15 Chinese Words Using Lao Posted by sasha on Aug 1, 2017 in Culture, Vocabulary
There are thousands upon thousands of Chinese characters. While it’s certainly a Herculean task to learn them all, there are a few hundred you can focus your energy on that are very common and important. One such character is 老 (lǎo). Not only does this mean “old” or “elderly,” but it also refers to being “skilled” or even an “expert.” To see this character in action, here are 15 Chinese words using lao.
teacher (老师 – lǎo shī)
As a teacher, I personally love that the Chinese word for my profession can literally be translated as “old expert.” It makes me feel a bit more serious, despite the fact that I spend most of my time at work singing nursery rhymes and playing silly games. Teachers are very respected in Chinese culture, and the name shows it.
wife (老婆 – lǎo pó), husband (老公 – lǎo gōng)
There are a few different words in Chinese for “wife” or “husband.” These words using the character 老 are more informal than others. Usually, you would use them to describe your wife or husband, or when referring to the spouse of a close friend or family member.
the oldest (老大 – lǎo dà)
If you’re like me and you come from a big family, then the oldest sibling can be referred to as such. With six younger siblings, that just so happens to be me in my family.
old friend (老朋友 – lǎo péng yǒu)
Those friends who you grew up with and you’ve known forever are your lao peng you. No matter how long you go without seeing each other, you can always pick up right where you left off.
“friends for life” (老同 – lǎo tóng)
Speaking of friends, this is a very interesting Chinese word. Sorry, dudes, but this word is for the ladies only. Lao tong refers to women who share a bond closer than even sisters. There’s even a best-selling novel about a lao tong relationship – Snow Flower and the Secret Fan.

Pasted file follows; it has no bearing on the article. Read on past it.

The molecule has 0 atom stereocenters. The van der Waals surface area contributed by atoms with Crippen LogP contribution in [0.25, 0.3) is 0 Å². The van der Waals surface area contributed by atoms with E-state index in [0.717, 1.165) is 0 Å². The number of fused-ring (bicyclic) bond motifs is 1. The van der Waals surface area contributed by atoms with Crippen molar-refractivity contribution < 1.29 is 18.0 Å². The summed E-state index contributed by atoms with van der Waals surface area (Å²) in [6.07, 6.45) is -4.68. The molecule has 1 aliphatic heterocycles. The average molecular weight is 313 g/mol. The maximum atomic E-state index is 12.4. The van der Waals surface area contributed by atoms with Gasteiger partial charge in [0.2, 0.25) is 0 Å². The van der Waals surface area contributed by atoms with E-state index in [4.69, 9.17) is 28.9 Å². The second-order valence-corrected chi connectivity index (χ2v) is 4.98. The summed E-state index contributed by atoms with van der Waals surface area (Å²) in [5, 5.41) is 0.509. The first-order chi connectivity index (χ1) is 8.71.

“Old 100 Names” (老百姓 – lǎo bǎi xìng)
This is a great Chinese expression. The “old 100 names” actually refers to the “common people” or “ordinary folks.” It makes sense, as the 100 most common surnames in China account for about 85% of the country’s massive population. Read this post if you want to learn more about Chinese names.
hometown (老家 – lǎo jiā)
This one is pretty self-explanatory – your “old home” refers to your hometown. My hometown is Detroit (底特律 – dǐ tè lǜ), also known as the Motor City (汽车城 – qì chē chéng). How about you?
boss (老板 – lǎo bǎn)
If you don’t like your boss, you’ll probably find it amusing that the Chinese word for boss literally translates to “old board.” I know I’ve had a boss before who was as interesting and friendly as a slab of wood…
ancient (古老 – gǔ lǎo)
In a country with 5,000+ years of history, there are a lot of ancient things and places in China. There are probably fingernails in China that are older than the United States!
tiger (老虎 – lǎo hǔ), rat (老鼠 – lǎo shǔ)
Of all the animals out there, I’m not quite sure why tigers and rats are given the venerable title of lao, but they are. If you want to see some big kitties up close in China, head to the Tiger Park outside of Harbin.
foreigner (老外 – lǎo wài)
If you’ve traveled in China, chances are you’ve heard this word countless times as people pointed at you and took your picture. Lao wai (literally “old outside”) is perhaps the most common Chinese word for “foreigner,” and you could be forgiven for thinking it was your Chinese name you’ll hear it so much. Some find it offensive, while others find it endearing. What do you think?
“old watch” (老表 – lǎo biǎo)
This is a very regional term, which I’ve really only heard in and around Kunming. It literally translates to “old watch” and it too be considered either an insult or a term of endearment. Somebody cut you off on your way to work? “You old watch!” Joking around with your old pal over some beers? “You’re such an old watch!” It doesn’t work quite as well in English…
Santa Claus (圣诞老人 – shèng dàn lǎo rén)
My personal favorite of all the lao words – Santa Claus literally translates as “Christmas old man.” I’ve had so much Santa-related fun over my years in China that this will always be a special word for me. From the raucous Santa Con events in Beijing, to riding the train across the country dressed like Santa, I’ve had a good run in the red and white.
Now that you’ve learned 15 Chinese words using lao, why not keep going and learn the other 99 most common Chinese characters? Get those down and you’ll be well on your way to being near fluent in Chinese.
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